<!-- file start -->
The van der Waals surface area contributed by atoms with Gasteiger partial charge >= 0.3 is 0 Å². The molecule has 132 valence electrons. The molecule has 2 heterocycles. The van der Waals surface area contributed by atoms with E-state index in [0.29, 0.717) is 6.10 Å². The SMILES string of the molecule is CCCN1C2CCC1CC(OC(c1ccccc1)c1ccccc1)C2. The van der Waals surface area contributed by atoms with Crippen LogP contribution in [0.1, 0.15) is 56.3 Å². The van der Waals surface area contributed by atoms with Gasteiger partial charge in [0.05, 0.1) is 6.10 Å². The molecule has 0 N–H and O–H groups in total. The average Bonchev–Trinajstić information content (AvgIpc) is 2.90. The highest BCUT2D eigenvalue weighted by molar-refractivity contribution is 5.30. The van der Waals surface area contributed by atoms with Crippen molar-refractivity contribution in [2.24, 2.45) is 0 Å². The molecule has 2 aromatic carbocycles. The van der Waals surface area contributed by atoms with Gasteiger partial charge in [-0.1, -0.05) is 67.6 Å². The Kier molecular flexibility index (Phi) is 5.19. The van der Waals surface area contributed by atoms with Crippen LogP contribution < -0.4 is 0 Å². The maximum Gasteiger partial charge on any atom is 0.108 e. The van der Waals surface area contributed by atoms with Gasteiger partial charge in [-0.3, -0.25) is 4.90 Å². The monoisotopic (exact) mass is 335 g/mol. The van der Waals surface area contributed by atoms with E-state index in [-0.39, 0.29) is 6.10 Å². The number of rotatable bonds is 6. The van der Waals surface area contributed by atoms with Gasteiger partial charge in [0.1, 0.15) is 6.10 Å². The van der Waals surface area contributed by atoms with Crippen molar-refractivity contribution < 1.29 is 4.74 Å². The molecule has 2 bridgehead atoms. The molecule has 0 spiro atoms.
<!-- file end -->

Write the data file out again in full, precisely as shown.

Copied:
The van der Waals surface area contributed by atoms with Gasteiger partial charge >= 0.3 is 0 Å². The molecule has 132 valence electrons. The molecule has 2 heterocycles. The van der Waals surface area contributed by atoms with E-state index in [0.29, 0.717) is 6.10 Å². The SMILES string of the molecule is CCCN1C2CCC1CC(OC(c1ccccc1)c1ccccc1)C2. The van der Waals surface area contributed by atoms with Crippen LogP contribution in [0.1, 0.15) is 56.3 Å². The van der Waals surface area contributed by atoms with Gasteiger partial charge in [0.05, 0.1) is 6.10 Å². The molecule has 0 N–H and O–H groups in total. The average Bonchev–Trinajstić information content (AvgIpc) is 2.90. The highest BCUT2D eigenvalue weighted by molar-refractivity contribution is 5.30. The van der Waals surface area contributed by atoms with Crippen molar-refractivity contribution in [2.24, 2.45) is 0 Å². The molecule has 2 aromatic carbocycles. The van der Waals surface area contributed by atoms with Gasteiger partial charge in [-0.1, -0.05) is 67.6 Å². The Kier molecular flexibility index (Phi) is 5.19. The van der Waals surface area contributed by atoms with Crippen LogP contribution < -0.4 is 0 Å². The maximum Gasteiger partial charge on any atom is 0.108 e. The van der Waals surface area contributed by atoms with Gasteiger partial charge in [-0.3, -0.25) is 4.90 Å². The monoisotopic (exact) mass is 335 g/mol. The van der Waals surface area contributed by atoms with E-state index in [-0.39, 0.29) is 6.10 Å². The number of rotatable bonds is 6. The van der Waals surface area contributed by atoms with Gasteiger partial charge in [0.1, 0.15) is 6.10 Å². The van der Waals surface area contributed by atoms with Crippen molar-refractivity contribution < 1.29 is 4.74 Å². The molecule has 2 bridgehead atoms. The molecule has 0 spiro atoms.